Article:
23 Jan What happens to the stock market when the government shuts down
The federal government shut down for three days. How did Wall Street react? With a big yawn and shoulder shrug.
Stocks were flat Monday morning but ticked higher on the news that the Senate reached a deal to reopen the government.
The deal would restore funding only through February 8, but even if the government shuts down again, investors shouldn’t expect another sell-off.
This was the 18th government shutdown since 1976 — not necessarily routine, but not uncharted territory, either.
Do you want to take a guess what the market did during the previous 17 shutdowns? A whole lot of nothing.
According to data compiled by Ryan Detrick, senior market strategist of LPL Financial, the median change for the S&P 500 during shutdown periods is zero.
Of course, any lengthy shutdown would have an impact on many government employees. But it is unlikely to dent the overall economy or the stock market.
“Although a government shutdown sounds scary, the reality is it has been a non-event historically for equities,” Detrick wrote in a blog post in December — just before Congress passed a short-term budget deal that staved off a shutdown at the end of last year.
To be sure, several of the shutdowns were extremely brief. Eight took place during President Ronald Reagan’s two terms in office, and they lasted just 15 days combined. Four of the Reagan-era shutdowns were for one day only.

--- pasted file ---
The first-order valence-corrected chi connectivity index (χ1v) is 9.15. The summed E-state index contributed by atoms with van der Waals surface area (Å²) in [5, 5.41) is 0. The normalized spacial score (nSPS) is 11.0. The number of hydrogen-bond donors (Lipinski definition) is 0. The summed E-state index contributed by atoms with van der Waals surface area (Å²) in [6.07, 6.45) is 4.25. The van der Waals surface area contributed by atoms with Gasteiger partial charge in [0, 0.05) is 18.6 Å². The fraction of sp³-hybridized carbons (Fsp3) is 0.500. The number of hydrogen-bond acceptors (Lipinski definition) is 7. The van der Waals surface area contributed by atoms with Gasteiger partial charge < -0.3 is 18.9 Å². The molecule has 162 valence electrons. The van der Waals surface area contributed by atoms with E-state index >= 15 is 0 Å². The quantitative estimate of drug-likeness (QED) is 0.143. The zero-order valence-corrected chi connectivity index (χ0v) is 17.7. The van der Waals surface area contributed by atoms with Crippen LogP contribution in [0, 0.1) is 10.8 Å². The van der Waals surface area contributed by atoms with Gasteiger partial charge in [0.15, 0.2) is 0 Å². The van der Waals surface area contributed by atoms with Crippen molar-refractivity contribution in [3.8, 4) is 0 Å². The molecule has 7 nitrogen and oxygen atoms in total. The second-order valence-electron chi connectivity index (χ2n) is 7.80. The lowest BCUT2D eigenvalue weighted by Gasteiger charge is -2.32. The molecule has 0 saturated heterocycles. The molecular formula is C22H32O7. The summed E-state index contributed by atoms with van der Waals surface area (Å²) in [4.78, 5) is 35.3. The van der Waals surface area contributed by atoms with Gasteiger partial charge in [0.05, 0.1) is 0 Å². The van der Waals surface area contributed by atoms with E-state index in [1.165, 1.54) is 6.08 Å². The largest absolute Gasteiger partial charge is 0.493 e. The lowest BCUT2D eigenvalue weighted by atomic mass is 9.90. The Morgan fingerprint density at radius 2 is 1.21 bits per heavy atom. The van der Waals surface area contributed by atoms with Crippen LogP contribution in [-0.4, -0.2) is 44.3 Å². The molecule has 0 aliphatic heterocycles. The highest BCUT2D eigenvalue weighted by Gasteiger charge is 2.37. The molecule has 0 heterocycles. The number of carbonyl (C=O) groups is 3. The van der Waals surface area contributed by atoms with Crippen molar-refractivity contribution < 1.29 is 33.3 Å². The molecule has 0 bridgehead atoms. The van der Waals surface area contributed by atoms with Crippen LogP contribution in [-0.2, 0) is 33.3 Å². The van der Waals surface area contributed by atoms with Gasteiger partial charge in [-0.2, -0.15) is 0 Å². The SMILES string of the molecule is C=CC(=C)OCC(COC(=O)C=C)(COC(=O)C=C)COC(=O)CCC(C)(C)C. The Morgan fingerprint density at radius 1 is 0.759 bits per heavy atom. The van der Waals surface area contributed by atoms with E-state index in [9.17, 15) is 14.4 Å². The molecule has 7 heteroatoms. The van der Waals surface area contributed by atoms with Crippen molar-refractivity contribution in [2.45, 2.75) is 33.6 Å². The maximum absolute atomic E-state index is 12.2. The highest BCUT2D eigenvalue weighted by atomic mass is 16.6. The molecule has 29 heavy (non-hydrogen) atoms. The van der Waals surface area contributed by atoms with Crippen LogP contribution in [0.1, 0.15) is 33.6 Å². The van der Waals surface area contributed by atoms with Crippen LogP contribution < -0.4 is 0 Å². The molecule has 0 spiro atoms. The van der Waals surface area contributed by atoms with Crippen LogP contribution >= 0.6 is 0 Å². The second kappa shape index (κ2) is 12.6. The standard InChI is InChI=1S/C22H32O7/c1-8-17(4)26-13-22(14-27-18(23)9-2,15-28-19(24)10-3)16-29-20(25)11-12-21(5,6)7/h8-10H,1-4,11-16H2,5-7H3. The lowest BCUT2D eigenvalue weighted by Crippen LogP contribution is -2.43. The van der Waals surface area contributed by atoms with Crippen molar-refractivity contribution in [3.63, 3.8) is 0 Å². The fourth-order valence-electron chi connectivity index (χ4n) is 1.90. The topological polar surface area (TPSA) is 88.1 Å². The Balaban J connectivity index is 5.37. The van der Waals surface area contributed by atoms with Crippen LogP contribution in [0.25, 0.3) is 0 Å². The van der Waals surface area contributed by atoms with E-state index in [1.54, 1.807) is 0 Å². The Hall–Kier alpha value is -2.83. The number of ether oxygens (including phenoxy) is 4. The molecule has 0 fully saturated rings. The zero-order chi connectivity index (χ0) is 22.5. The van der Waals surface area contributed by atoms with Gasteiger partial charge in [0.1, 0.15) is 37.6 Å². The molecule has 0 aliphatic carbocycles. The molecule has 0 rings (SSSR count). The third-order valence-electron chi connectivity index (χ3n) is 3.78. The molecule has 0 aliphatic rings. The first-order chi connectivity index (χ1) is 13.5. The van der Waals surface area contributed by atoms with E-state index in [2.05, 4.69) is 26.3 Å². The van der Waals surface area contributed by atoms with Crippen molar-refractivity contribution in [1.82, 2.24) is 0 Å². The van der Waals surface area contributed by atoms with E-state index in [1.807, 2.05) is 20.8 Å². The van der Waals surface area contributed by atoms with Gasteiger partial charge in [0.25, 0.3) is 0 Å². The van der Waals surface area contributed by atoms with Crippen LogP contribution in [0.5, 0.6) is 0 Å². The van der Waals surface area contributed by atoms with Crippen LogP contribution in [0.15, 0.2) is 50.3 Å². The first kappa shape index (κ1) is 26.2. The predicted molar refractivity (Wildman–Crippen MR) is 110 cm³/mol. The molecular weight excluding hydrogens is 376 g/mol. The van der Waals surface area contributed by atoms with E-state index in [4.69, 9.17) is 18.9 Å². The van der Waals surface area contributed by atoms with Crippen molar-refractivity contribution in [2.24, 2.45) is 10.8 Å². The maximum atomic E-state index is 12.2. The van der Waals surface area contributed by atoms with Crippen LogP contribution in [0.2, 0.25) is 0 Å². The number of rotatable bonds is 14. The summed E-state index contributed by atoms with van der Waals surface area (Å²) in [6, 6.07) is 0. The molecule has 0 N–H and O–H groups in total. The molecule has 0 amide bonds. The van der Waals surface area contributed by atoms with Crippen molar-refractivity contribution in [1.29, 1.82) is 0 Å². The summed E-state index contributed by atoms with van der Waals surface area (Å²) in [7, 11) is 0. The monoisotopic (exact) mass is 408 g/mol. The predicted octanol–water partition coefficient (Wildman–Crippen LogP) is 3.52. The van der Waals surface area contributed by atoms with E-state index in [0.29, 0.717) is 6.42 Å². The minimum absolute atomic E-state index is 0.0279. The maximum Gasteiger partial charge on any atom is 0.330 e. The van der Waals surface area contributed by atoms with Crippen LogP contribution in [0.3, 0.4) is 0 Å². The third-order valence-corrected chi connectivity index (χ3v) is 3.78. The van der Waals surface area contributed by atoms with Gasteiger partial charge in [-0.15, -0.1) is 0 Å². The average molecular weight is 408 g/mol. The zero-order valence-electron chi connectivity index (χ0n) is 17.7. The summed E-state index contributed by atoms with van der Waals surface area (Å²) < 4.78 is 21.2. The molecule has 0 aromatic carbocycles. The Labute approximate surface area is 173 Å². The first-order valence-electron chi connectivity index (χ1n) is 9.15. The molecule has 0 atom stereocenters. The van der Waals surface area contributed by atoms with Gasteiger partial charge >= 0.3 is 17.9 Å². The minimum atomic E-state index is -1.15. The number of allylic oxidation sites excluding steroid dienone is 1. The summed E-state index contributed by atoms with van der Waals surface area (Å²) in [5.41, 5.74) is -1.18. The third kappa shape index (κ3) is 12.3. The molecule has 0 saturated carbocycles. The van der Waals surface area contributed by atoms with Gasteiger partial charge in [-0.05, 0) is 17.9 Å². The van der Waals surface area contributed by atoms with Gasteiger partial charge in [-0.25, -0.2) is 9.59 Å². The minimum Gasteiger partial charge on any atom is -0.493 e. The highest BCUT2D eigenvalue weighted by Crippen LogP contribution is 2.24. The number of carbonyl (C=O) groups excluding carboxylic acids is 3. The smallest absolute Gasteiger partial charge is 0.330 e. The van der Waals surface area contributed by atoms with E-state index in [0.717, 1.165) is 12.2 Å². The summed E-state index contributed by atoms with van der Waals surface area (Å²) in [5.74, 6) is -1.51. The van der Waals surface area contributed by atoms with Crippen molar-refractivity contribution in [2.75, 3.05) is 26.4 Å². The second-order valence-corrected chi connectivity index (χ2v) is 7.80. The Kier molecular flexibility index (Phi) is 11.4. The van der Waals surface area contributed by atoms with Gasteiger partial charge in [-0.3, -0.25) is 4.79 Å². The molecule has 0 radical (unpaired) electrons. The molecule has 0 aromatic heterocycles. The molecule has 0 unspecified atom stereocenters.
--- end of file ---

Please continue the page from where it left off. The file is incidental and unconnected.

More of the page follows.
The lack of any major market reaction to shutdowns over the past 42 years goes to show that Wall Street cares more about earnings and the economy than it does politics.
The few major companies that have reported their fourth-quarter results so far — top banks like JPMorgan Chase ( and )Citigroup (, insurer )UnitedHealth ( and )Delta Air Lines ( — impressed investors with their earnings and outlooks. )
The economy is humming along, growing at a pace of more than 3% in the second and third quarters. Economists are predicting that growth will come close to that level again when fourth-quarter numbers are reported Friday.
Consider that the last time the government shut down, for 16 days in September and October 2013, the S&P 500 went up 3.1%.
The economy then, as now, was in solid shape. Economic growth rose at a 2.6% pace in the fourth quarter of 2013, led by a 3.3% jump in consumer spending. Federal government spending plunged 12.8%, but that didn’t hold back the real economy.
Stocks also rose during the two shutdowns when Bill Clinton was president — another period when the market and broader economy were going strong.
When the market didn’t do well during a shutdown, the reason was once again the economy. Stocks fell more than 3% during the 1976 shutdown while Gerald Ford was president.
And they were down at least 2% during three of the five shutdowns during Jimmy Carter’s administration.
But the mid-to-late 1970s was a terrible period for America’s economy. High unemployment. Rising interest rates. Surging oil prices. And stagflation — the nasty combination of stagnant economic growth and soaring inflation.
None of those risks are present today. That’s why Wall Street didn’t give much thought to this weekend’s shutdown and probably won’t sweat too much if the government does this again in a few weeks.
“Investors will most likely ignore the shutdown, just as they have ignored all political and geo-political news over the past 14 months,” Hank Smith, co-chief investment officer at Haverford Trust, said in an email.
Smith added that, on the off chance the market does sell off, “it will be greeted as a buying opportunity in a market that has lacked volatility.”
CNNMoney (New York) First published January 22, 2018: 12:11 PM ET